Thursday, 13 July 2017

The Waters of Lurekin

The Waters of Lurekin are an assembly of waterfalls, ponds, and rivers in Gderet. The delta is beautiful on its own, but the waters are also a place of power with some fame in the region. Numerous old battlefields in the vicinity mean lots of spirit collectors, who come here to cleanse themselves of the spirits trapped within them. Also, fleeters seem to have a liking for the spot and can often be met in and around the waters.

"By all rights the Waters should be within Nalsiir's borders. It's unfair they put down their oversized weight to rob us of our rights to possess such an important place. One day they'll learn they can't treat us this way."
— Bakaada Tsureen, Nalsiirian

The waters are a famous place to make the voiceless into speakers, granting formerly ordinary people the power to cast spells by channeling the Fifth Power. There is also a fairly large hall of voices here that manages to remain almost entirely invisible to the visitors unless actively sought, even if the place is teeming with listeners who also accompany the visitors to dangerous tasks if necessary.

"Lurekin is a fascinating name. It's the name of a nearby city that now lies in ruins; three speakers of the name are known, but only two came through here; finally, there's an artifact called Lurekin's cap, which isn't a hat at all."
— Ma'apik, historian

Artists' notes
That mages aren't only born but can also be made is one of my most important decisions about Genius Loci, I think. It's also nice for the artistic side because, naturally, places where such a change can be accomplished will be mysterious, legendary, remarkable in many ways and therefore, fun to paint.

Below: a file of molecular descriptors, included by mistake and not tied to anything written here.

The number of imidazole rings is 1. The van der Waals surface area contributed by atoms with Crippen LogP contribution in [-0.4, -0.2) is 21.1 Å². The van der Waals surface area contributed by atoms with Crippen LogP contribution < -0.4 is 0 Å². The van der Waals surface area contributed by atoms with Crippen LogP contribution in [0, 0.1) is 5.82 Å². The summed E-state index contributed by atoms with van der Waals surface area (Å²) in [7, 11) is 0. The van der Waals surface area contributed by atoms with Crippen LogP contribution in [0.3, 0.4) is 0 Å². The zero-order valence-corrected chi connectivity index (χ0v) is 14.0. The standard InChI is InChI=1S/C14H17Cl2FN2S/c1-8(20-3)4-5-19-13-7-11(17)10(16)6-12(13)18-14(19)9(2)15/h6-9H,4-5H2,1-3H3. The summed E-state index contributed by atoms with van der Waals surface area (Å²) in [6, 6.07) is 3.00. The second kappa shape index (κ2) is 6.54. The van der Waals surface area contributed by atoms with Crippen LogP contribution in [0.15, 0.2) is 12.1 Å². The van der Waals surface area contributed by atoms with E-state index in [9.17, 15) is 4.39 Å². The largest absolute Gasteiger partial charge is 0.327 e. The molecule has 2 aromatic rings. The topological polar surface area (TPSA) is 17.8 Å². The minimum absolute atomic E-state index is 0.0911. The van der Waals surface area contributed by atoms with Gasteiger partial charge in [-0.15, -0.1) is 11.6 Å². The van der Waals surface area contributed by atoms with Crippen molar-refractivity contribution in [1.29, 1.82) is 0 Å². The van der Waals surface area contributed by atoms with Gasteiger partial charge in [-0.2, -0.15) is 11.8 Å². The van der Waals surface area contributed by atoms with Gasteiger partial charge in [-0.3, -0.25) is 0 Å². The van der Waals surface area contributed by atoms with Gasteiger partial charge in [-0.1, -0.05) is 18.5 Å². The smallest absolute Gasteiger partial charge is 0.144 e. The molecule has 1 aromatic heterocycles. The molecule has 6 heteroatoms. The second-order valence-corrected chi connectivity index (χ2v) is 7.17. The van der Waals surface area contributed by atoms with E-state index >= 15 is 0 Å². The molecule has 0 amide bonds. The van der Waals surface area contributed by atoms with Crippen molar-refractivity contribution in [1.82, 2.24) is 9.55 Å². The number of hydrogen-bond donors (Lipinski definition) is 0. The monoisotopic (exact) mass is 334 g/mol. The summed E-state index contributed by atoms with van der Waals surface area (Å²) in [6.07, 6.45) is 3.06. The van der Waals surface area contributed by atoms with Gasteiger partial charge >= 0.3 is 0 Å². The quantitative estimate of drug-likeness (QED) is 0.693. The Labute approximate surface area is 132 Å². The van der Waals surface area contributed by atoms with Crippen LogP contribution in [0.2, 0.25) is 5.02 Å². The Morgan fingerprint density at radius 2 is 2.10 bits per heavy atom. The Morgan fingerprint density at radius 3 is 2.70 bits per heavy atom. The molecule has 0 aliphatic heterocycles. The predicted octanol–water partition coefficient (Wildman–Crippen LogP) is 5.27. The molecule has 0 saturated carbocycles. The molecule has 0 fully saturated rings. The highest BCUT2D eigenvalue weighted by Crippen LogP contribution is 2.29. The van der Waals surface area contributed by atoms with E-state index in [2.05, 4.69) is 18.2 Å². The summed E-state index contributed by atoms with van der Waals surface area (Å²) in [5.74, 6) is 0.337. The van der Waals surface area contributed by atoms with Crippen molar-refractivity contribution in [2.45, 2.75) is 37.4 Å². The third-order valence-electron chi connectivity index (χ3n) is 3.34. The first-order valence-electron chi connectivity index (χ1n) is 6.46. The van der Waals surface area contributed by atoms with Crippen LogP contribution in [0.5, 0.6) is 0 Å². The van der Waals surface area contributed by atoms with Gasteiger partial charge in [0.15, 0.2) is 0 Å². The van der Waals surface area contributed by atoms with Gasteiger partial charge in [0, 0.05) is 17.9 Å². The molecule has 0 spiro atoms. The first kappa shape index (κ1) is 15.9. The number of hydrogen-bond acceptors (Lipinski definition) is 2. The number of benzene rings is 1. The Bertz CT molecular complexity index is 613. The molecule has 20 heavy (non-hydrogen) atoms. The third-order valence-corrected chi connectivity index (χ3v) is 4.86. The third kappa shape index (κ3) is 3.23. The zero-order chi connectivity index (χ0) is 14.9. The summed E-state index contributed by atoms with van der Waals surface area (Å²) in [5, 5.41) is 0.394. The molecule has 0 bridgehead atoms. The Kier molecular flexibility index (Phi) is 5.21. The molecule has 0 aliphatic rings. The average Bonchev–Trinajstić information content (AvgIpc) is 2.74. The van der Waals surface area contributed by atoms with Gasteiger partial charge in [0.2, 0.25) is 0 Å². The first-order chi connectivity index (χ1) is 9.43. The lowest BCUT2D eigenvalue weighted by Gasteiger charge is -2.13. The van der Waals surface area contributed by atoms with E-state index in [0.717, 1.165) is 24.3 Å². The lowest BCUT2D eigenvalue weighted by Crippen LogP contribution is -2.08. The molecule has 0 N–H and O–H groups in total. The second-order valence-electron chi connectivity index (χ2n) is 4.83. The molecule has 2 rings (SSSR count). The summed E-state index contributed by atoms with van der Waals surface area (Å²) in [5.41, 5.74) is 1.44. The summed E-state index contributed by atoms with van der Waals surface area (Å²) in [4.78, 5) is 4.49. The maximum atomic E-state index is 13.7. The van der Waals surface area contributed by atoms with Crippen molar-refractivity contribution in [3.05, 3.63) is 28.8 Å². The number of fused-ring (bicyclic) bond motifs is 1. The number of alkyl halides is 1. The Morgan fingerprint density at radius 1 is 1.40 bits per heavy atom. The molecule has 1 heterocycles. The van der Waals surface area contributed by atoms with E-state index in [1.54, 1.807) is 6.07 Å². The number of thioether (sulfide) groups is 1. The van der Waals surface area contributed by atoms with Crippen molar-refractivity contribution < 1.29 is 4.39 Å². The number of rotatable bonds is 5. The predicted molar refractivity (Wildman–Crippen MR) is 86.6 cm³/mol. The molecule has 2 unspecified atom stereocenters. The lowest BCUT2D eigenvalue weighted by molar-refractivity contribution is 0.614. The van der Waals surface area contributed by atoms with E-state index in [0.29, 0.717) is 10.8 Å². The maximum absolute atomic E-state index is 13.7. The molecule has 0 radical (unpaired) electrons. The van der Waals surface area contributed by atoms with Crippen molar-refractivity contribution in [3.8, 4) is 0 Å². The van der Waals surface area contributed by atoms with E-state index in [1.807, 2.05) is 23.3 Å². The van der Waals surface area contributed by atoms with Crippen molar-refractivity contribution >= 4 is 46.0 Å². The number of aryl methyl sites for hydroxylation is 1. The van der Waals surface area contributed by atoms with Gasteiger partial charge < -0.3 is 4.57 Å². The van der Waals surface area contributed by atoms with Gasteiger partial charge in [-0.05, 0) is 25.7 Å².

Thursday, 6 July 2017


Most people know their house medicine against everyday sicknesses and small injuries. For anything beyond, apothecaries provide sophisticated healing aids, and larger cities at the least have proper hospitals with surgeons and therapists. Dwarves with their delicate hands make great surgeons, and speakers come to all medical professions and exact their obsessive ways to become experts in their fields.
The red forest provides poisons which, in proper dosage, are medicinally useful, and there is barely a sickness for which a cure cannot be found in there; but it's difficult to travel, and many cures still await their discovery.
"I was astonished when they brought me a redforester - a sick redforester? I couldn't find what was wrong with her until a desperate attempt, following a seemingly outlandish theory, revealed the cure to be tsemakar venom and the matching antidote. Apparently, redforesters need to be poisoned daily to be well."
— Jraneh, apothecary
Elves are proverbially "more different than others", and display a range of differing reactions to normal medicine. But in the end, every species has its preferences; garren show better healing when the medicine is applied hot, raganaj when it's based on animals, both as well as dwarves show in their colouring when they're not well.
Most sicknesses affect all species, if not always with the same symptoms; bluefinger disease, for example, does the same to everyone, while only shankeh can get straipiness, and only humans suffer from the cold (which is a source of amusement to other species - stand them in cold water, they get sick. Hilarious.).
"My shankeh patients would have needed rest to heal properly, but their need to run always drove them out of bed and their condition worsened. So I finally, if arguably, turned to the practice of either putting a nail into the knee, or breaking the leg altogether."
— Vranejar, Gamahanian doctor

Artists' notes
There's always this chance when building a world that you either make it a hellhole where everything's dangerous and rotten, or way too nice because every problem has been solved, so I design diseases and poisons carefully (and civil wars, insanity, and tyrannies). The red forest may well treat everything there is from cancer to the common cold, but finding anything is bloody difficult. Literally.
It's fun to come up how elves react differently to things, and define the miniscule differences between species' physiology, seen from a medic's perspective. There are of course lists of these, but I won't bore you with them.